THE STRANGE OWLET
On August 23, 1976, researchers in a cloud forest in the Andes of Northern Peru mist-netted a tiny owl with naked legs and extremely long facial whiskers. The bird was unlike anything they had seen, and within a few months it was assigned to its own genus: Xenoglaux, or “strange owlet.” Over the next two decades, two more of these birds were trapped in the same area, but next to nothing was known about their natural history. I became fascinated with the Long-whiskered Owlet (X. loweryi), as the species became known, and traveled to the region in 1997, hoping to catch a glimpse it, or, more likely, hear its call. I experienced neither, but “La Lechucita Bigotona” retained its grip on my consciousness. The cloud forests of the northern Peruvian Yunga are very humid. Because of the altitude, the gnarled trees are not particularly dense or tall, so despite the rich growth of moss everywhere, there is a look of harshness about the place. Long-whiskered Owlets don't appear to be powerful fliers, and are thought to prefer clambering among the branches in search of insect prey. In 1999 I painted the above piece, based upon descriptions of study skins, showing X. loweryi scrambling beneath a towering Brassia orchid.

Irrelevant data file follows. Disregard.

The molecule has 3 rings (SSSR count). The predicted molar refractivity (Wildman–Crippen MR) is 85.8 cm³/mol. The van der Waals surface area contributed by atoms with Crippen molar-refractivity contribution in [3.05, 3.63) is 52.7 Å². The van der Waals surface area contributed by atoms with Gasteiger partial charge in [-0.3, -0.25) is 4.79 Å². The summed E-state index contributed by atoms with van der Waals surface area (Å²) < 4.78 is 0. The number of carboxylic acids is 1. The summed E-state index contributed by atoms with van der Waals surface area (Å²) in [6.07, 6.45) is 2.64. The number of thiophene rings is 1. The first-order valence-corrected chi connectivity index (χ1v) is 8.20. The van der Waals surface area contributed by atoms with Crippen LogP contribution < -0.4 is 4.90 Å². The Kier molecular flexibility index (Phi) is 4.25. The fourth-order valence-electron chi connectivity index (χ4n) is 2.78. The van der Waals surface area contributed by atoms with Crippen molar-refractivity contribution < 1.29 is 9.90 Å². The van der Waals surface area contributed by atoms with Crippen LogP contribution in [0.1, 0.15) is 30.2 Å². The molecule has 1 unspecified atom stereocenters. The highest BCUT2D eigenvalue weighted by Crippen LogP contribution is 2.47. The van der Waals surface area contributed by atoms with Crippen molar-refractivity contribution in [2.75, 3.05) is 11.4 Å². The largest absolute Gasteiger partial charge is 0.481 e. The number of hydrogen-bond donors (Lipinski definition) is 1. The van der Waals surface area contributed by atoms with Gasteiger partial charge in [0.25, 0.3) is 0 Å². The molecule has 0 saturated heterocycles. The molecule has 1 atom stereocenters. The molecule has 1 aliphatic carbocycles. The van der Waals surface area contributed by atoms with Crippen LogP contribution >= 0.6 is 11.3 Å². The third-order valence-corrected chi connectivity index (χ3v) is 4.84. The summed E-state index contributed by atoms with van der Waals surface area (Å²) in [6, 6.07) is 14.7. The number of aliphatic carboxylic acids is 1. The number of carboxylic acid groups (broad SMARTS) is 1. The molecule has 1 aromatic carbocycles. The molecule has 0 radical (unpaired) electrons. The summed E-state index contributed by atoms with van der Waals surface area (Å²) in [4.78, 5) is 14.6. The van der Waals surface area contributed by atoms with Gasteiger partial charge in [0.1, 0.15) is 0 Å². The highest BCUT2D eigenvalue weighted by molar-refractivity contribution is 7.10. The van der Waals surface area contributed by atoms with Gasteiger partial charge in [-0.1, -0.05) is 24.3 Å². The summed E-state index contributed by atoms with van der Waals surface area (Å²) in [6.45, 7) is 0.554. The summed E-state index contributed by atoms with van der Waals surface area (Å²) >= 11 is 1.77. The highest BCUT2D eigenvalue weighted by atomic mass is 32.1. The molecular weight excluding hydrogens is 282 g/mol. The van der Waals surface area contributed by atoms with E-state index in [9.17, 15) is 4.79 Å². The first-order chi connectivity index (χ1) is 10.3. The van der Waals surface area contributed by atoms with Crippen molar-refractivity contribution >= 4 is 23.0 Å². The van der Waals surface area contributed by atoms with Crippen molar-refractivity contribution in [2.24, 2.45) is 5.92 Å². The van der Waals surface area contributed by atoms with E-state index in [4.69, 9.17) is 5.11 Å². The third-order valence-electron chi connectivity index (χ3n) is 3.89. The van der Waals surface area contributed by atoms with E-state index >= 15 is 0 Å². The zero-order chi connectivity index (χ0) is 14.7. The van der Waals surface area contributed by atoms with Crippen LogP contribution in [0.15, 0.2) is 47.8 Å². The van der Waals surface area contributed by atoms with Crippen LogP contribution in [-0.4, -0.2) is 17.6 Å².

In the past few years, a bit more has been learned about Long-whiskered Owlets. The 1,500 ha Reserva Privada de Abra Patricia, in the Peruvian province of Bongara, was set aside two years ago to protect their imperiled and interesting ecosystem, and last month, David Geale and Juvenal Ccahuana, who have been monitoring the reserve, observed the birds in the wild for the first time. On three different occasions, the two encountered them during the day, and they've managed to record their calls many times. Geale and Ccahuana mist-netted the above individual, and took several good photographs of it. Judging from these photos, the eyes on my painting are not nearly red enough, the feet should be pinker, and the bill a bit longer. Aside from that, I feel okay about the piece. Hopefully, more information on the bird's behavior will be forthcoming. (Hat-tip: Suzanne Grow)
(UPDATE:) Filipe has a great post about Xenoglaux on Cais de Gaia, including excerpts (translated into Portuguese) from the original 1977 Auk paper by O'Neill & Graves. You may have trouble reading the Portuguese (as I did), but check out the B&W photos and the John O'Neill watercolor!
upper: LONG-WHISKERED OWLET (1999) acrylic 13" x 5"
lower: Photo of Xenoglaux loweryi by Asociación Ecosistemas Andinos (ECOAN)